GSAx: This is probably going to be the most painful category of the night. Yes, Spencer Martin is still undefeated in regulation as a Vancouver Canuck. However, tonight he came real close to having that moniker slip. The Anaheim Ducks only managed to record an xGF of 2.02 across the entire game – and since Martin let in 5 goals, his numbers show a -2.98 GSAx for his efforts. This is most likely due to the low-danger shot from the point that resulted in a goal pulling the xGF down for the Ducks, but Martin didn’t exactly do himself too many favours by letting that in. Regardless, the result is the important thing.
The reverse-jinx lives on: It feels that every line I call out in the Statsies goes on to make me eat my words. The Kuzmenko-Pettersson-Mikheyev line was not only dominant analytically, but also on the scoresheet as well, putting up a combined 10 points on the night. This is what can happen when this line capitalizes on their opportunities. They had the best xGF% (79.95) and got 6 HDCF without giving up a single HDCA. Against the Ducks, this line found a finish as well as defensive excellence, which hopefully is just the first break in the dam for them.
Third period 5v5: The Canucks absolutely smothered the Ducks at 5v5 play in the third period. Vancouver saw an uptick in CF% (56.76 to 60.53), SCF% (52.94 to 71.43), and HDCF% (77.78 to 81.82). Essentially, they swung the balance of puck possession, scoring chances, and high-danger chances further in their favour. The only things that ticked downward were xGF% and xGA (78.54 to 72.11, 0.39 to 0.53), but that can be attributed to a late-game push from Anaheim. In all, this is the type of effort that the Canucks need to be putting out on a consistent basis. Having 9 HDCF in the final period is huge in helping bury the opposition and closing out games.
OEL might be the problem: I don’t think there’s a player as out of his rhythm as Oliver Ekman-Larsson. When looking over the stat sheet, the first thing that jumped out was Ethan Bear’s defence-worst 45.24 CF%. This seemed especially odd considering his solid debut against the Devils. However, that’s when it’s important to look at the defensive pairings. OEL had decent numbers, with solid CF% (54.29), xGF% (73.55), and HDCF% (85.71). But when taking a look at the impact that he had with Bear, it’s clear to see that his partner was doing a lot of heavy lifting. Bear’s Fenwick For %, a measure of the balance in unblocked shot attempts jumped from 55.56% with OEL to 71.43% without. The same goes for shots for% (55.56% with to 71.43 without) and xGF% (56.32 with to 91.73 without).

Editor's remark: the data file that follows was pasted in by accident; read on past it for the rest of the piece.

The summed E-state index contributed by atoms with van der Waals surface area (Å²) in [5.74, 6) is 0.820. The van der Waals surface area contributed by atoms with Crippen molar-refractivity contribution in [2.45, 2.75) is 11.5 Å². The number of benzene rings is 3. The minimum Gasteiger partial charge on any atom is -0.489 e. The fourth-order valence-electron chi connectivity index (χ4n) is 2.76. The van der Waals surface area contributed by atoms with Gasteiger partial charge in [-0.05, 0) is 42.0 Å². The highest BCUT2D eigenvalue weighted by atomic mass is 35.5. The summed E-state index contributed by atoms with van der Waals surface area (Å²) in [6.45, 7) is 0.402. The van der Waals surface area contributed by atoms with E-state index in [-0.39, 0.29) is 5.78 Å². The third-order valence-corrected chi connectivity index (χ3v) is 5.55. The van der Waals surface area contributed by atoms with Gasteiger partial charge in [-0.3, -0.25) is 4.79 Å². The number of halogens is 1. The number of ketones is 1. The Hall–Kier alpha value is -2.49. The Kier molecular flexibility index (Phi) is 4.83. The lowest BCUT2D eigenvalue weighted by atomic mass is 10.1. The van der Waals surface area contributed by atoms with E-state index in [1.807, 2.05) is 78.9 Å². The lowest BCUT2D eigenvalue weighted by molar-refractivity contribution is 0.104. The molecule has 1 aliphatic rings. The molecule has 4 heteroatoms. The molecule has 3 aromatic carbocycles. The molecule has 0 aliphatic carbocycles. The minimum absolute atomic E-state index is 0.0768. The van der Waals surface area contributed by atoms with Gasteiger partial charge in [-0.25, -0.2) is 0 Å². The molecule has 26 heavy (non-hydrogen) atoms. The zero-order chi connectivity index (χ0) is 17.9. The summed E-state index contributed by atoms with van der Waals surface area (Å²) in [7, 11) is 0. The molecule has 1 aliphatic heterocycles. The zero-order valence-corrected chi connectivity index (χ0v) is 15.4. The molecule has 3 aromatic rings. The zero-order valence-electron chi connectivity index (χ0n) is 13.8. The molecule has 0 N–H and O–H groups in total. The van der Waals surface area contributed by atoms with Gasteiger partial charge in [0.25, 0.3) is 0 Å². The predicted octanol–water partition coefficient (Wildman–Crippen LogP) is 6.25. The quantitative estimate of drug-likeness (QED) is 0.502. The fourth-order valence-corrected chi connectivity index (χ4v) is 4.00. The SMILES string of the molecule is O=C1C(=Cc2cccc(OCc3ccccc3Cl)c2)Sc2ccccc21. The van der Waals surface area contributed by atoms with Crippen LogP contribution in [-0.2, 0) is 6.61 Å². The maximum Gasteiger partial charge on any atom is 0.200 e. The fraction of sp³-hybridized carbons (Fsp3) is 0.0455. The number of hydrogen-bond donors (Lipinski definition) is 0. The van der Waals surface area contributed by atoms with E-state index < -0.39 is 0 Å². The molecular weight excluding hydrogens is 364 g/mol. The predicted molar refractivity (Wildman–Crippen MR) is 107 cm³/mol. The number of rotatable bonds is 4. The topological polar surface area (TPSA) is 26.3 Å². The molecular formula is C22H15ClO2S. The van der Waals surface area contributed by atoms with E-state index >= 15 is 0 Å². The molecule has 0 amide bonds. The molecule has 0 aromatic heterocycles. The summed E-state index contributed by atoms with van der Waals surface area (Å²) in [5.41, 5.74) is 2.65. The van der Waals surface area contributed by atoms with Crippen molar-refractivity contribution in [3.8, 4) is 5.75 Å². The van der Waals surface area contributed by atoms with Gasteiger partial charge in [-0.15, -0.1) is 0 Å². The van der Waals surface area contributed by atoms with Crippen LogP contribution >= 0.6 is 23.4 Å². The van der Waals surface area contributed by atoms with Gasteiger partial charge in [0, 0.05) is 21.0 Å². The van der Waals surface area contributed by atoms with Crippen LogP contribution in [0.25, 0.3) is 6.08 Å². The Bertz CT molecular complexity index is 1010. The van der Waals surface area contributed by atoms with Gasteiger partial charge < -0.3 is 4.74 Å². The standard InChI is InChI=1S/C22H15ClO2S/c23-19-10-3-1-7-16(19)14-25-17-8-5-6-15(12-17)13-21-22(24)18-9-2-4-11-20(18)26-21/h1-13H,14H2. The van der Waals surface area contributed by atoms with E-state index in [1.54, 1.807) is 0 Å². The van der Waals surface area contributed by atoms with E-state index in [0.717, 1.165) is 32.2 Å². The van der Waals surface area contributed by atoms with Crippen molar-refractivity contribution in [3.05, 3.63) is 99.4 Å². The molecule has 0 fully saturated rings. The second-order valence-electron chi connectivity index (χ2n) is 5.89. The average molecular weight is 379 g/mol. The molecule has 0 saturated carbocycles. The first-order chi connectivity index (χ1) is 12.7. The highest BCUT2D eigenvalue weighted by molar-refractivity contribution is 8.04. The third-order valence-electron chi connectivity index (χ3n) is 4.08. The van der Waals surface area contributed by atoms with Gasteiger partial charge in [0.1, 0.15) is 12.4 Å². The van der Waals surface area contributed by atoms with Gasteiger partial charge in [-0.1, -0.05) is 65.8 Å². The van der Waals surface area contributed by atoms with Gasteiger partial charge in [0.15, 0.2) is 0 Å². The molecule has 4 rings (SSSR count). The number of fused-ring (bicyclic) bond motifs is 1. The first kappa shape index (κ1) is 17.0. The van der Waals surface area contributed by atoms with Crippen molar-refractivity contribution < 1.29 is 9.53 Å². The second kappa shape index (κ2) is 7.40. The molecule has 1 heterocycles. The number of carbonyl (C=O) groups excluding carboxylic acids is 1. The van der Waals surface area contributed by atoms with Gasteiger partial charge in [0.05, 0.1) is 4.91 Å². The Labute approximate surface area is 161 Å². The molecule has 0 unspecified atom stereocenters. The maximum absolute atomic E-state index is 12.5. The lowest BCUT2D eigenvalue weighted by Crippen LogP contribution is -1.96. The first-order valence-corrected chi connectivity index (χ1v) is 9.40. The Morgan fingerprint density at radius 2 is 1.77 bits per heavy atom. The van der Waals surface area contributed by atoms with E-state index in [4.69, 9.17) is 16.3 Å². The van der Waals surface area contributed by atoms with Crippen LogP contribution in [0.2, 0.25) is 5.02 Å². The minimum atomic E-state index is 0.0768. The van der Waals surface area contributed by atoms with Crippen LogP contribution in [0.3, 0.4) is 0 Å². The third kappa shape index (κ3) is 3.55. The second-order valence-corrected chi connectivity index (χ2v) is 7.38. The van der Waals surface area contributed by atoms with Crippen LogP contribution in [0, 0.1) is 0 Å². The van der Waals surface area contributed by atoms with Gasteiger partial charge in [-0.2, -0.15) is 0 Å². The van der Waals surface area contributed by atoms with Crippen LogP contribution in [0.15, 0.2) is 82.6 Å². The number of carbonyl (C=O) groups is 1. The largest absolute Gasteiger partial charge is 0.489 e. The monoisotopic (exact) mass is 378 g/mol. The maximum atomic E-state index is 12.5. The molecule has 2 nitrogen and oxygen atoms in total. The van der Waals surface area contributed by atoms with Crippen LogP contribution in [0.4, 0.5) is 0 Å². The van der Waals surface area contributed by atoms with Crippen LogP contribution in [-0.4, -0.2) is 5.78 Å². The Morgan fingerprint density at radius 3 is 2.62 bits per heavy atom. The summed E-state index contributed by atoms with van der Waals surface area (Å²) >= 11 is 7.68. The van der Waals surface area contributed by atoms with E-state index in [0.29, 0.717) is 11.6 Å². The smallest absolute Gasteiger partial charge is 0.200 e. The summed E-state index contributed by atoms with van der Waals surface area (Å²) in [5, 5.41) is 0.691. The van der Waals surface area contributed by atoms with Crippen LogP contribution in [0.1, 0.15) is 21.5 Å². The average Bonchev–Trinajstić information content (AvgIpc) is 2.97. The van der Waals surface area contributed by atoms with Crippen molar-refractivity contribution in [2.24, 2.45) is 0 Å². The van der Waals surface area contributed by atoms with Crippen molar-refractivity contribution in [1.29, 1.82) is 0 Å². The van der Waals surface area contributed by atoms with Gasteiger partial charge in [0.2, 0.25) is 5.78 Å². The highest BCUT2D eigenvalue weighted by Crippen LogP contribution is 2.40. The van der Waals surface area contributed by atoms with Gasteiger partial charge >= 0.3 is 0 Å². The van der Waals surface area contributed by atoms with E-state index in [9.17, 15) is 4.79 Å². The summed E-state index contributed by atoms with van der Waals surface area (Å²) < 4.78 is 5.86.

This is all with their main matchup being Trevor Zegras’ line, meaning that the OEL-Bear pairing was playing tough minutes. It seems like an odd fit to begin with, as though Bear is a good skater, he too is prone to making some costly turnovers which is something that OEL can’t cover for.
Bo Horvat, matchup king: Speaking of matchups, Bo Horvat was tasked with playing against Zegras’ line as well. As he usually does, the Canucks’ captain more than held his own against the rising young American. In their 10:18 minutes against each other, Horvat held the balance of CF% (52.63) and gave up an xGA of 0.53. He also victimized the Ducks in the faceoff circle, winning 73.91% of 23 draws while shouldering 11 defensive faceoffs. Horvat’s impact in matchups is also buoyed by good offensive results as of late, something the Canucks will need as they look to win more hockey games.
The night of threes: This isn’t advanced stats, but on the night that the Canucks celebrated old #3 Bieksa’s retirement, a lot of trifectas happened. Vancouver recorded win number three by three goals, with Kuzmenko potting a hat trick (3 goals) and Horvat putting up 3 points. Plus, it all comes with another number 3 watching from the pressbox (#freejack). The game also took place on November 3rd.
As a team
CF% – 56.76% HDCF% – 72.00% xGF% – 66.12%
The Canucks put in their best 60-minute effort against the Anaheim Ducks and are duly rewarded with an emphatic win. Though it wasn’t entirely perfect, it was as good as it gets in this tough start. Vancouver has now won 3 of their last 4 games and look to continue this trend against the Nashville Predators on Saturday at home.
Stats provided by naturalstattrick.com